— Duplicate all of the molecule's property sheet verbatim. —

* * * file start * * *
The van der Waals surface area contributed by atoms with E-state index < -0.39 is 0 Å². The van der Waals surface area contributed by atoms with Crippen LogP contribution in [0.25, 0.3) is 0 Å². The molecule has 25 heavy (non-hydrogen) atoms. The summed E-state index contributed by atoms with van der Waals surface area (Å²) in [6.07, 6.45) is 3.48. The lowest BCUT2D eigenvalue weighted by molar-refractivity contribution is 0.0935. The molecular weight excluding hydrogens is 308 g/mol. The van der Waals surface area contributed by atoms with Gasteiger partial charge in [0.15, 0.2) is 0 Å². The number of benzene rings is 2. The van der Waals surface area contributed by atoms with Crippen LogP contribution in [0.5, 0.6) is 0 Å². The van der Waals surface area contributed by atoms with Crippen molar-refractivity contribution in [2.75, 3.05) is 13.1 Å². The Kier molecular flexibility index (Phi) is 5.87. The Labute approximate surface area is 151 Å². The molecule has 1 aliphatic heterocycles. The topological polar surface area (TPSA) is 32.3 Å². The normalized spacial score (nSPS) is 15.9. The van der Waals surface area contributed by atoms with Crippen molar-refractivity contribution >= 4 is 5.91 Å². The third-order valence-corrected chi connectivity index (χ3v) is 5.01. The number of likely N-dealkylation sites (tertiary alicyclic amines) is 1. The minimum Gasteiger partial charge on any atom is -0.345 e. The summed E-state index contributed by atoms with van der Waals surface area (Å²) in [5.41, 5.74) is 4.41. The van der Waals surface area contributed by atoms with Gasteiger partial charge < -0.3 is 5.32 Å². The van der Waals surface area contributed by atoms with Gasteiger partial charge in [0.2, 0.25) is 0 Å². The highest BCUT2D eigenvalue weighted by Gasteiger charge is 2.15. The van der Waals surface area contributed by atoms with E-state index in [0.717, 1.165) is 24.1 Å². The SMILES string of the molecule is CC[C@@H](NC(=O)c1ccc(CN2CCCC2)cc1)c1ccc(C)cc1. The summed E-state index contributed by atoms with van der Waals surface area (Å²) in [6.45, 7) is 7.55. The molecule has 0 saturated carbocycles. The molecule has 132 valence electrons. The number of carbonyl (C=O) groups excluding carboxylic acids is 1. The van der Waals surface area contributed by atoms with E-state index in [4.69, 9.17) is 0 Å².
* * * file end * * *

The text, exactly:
The van der Waals surface area contributed by atoms with E-state index < -0.39 is 0 Å². The van der Waals surface area contributed by atoms with Crippen LogP contribution in [0.25, 0.3) is 0 Å². The molecule has 25 heavy (non-hydrogen) atoms. The summed E-state index contributed by atoms with van der Waals surface area (Å²) in [6.07, 6.45) is 3.48. The lowest BCUT2D eigenvalue weighted by molar-refractivity contribution is 0.0935. The molecular weight excluding hydrogens is 308 g/mol. The van der Waals surface area contributed by atoms with Gasteiger partial charge in [0.15, 0.2) is 0 Å². The number of benzene rings is 2. The van der Waals surface area contributed by atoms with Crippen LogP contribution in [0.5, 0.6) is 0 Å². The van der Waals surface area contributed by atoms with Crippen molar-refractivity contribution in [2.75, 3.05) is 13.1 Å². The Kier molecular flexibility index (Phi) is 5.87. The Labute approximate surface area is 151 Å². The molecule has 1 aliphatic heterocycles. The topological polar surface area (TPSA) is 32.3 Å². The normalized spacial score (nSPS) is 15.9. The van der Waals surface area contributed by atoms with Crippen molar-refractivity contribution >= 4 is 5.91 Å². The third-order valence-corrected chi connectivity index (χ3v) is 5.01. The number of likely N-dealkylation sites (tertiary alicyclic amines) is 1. The minimum Gasteiger partial charge on any atom is -0.345 e. The summed E-state index contributed by atoms with van der Waals surface area (Å²) in [5.41, 5.74) is 4.41. The van der Waals surface area contributed by atoms with Gasteiger partial charge < -0.3 is 5.32 Å². The van der Waals surface area contributed by atoms with Gasteiger partial charge in [0.2, 0.25) is 0 Å². The highest BCUT2D eigenvalue weighted by Gasteiger charge is 2.15. The van der Waals surface area contributed by atoms with E-state index in [0.717, 1.165) is 24.1 Å². The SMILES string of the molecule is CC[C@@H](NC(=O)c1ccc(CN2CCCC2)cc1)c1ccc(C)cc1. The summed E-state index contributed by atoms with van der Waals surface area (Å²) in [6.45, 7) is 7.55. The molecule has 0 saturated carbocycles. The molecule has 132 valence electrons. The number of carbonyl (C=O) groups excluding carboxylic acids is 1. The van der Waals surface area contributed by atoms with E-state index in [4.69, 9.17) is 0 Å².